My first job sucked, but now i look back and think about how invaluble the experience was. I was 15 years old and working at a batting cage. The pay was o.k. for the times, but the “hands on” part was horrible. Those peckerneck wannabe players were always taking shots at me behind the net. Of course that all changed when i adjusted their pitching machines to throw those occassional “wild pitches” in retaliation. My boss wasn’t happy with me about that, but then again, for $4.25 an hour……”you get what you pay for”. The best part of working early in life, (atleast in those days) was a feeling of self worth and contributing to society as well as thinking about getting an early start on social security. Today’s young people seem to think they are entitled to life’s pleasures, when in reality, they will be cleaning up America’s mess for generations to come. So do your part…..and get a job soon!

  • Tracy says:

    Summer jobs give kids a glimpse at “real life”. Sure the kids don’t have bills to pay yet (maybe), but at least a summer job teaches them that you can’t sail through life without hard work.

  • I was a lifeguard in the summers. One year, at a city pool, some boys thought it was funny to poop on the floor in the men’s room.

    For $3.25 an hour, I got to clean it up.

    After that, I thought no matter what, I was going to finish college.

    • Randy says:

      My friend, i can totally relate. I also use to work at Santa Anita Race track and we had some jerk crap all over the restroom, from the door entry all the way to the furthest stall! Was that a train wreck!!

  • Ginger says:

    I remember my first job and overheating to the point that when my mother picked me up, she made me jump in the 80 degree pool and I was shivering as if I was in freezing water. If a kid gets a job, parents need to pay attention and make sure he or she is not taken advantage of. Some employers will take advantage of a young person and the fact that most young people don’t know the laws.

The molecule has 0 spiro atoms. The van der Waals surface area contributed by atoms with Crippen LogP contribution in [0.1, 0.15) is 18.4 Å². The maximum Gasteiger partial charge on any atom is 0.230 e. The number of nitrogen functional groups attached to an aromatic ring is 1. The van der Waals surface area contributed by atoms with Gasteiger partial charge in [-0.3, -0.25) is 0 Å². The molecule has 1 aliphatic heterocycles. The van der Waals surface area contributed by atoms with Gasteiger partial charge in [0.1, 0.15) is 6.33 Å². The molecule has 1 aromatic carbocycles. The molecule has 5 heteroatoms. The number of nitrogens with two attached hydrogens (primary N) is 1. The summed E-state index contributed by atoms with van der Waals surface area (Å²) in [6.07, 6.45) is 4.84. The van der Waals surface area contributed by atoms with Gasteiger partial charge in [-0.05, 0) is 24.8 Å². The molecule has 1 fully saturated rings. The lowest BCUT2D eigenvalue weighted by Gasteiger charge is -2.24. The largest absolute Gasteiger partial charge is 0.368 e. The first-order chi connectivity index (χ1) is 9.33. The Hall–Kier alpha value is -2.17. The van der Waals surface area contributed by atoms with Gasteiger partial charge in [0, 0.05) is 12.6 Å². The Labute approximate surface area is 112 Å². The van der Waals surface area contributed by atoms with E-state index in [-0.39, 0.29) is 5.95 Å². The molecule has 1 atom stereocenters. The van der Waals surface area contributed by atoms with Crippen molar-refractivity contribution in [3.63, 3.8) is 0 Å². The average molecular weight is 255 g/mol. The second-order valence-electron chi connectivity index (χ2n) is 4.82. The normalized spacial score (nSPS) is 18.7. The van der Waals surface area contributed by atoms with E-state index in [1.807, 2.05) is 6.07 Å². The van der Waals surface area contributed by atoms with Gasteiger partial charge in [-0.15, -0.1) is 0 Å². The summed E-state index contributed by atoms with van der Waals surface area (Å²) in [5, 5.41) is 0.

• Erin says:

    Please stop perpetuating this myth of summers off because of farm work. The farm work is heaviest in the spring, late summer, and fall. It is the lightest in the winter. That is when farm children when to school, if they went at all. What need of book learning does a farm need? They need to be able to do simple sums, read and write. History and English composition is a bonus.

  • KM says:

    I usually worked for my dad’s computer business during summers, and even on the weekends during the school year at times. It definitely provided some good experience, and I learned a ton that I still use today. I can fix virtually any computer problem, either from knowledge or from knowing where to look for resources. It was also not very easy, usually having no chance to sit down for 9-10 hours, dealing with grumpy customers that devalue our work, and lifting heavy computers, monitors, and boxes. But it taught me customer service and communication skills, as well as that it’s really rewarding when you work hard and see the results (getting a lot done and making customers happy, keeping the store clean and neat, etc.).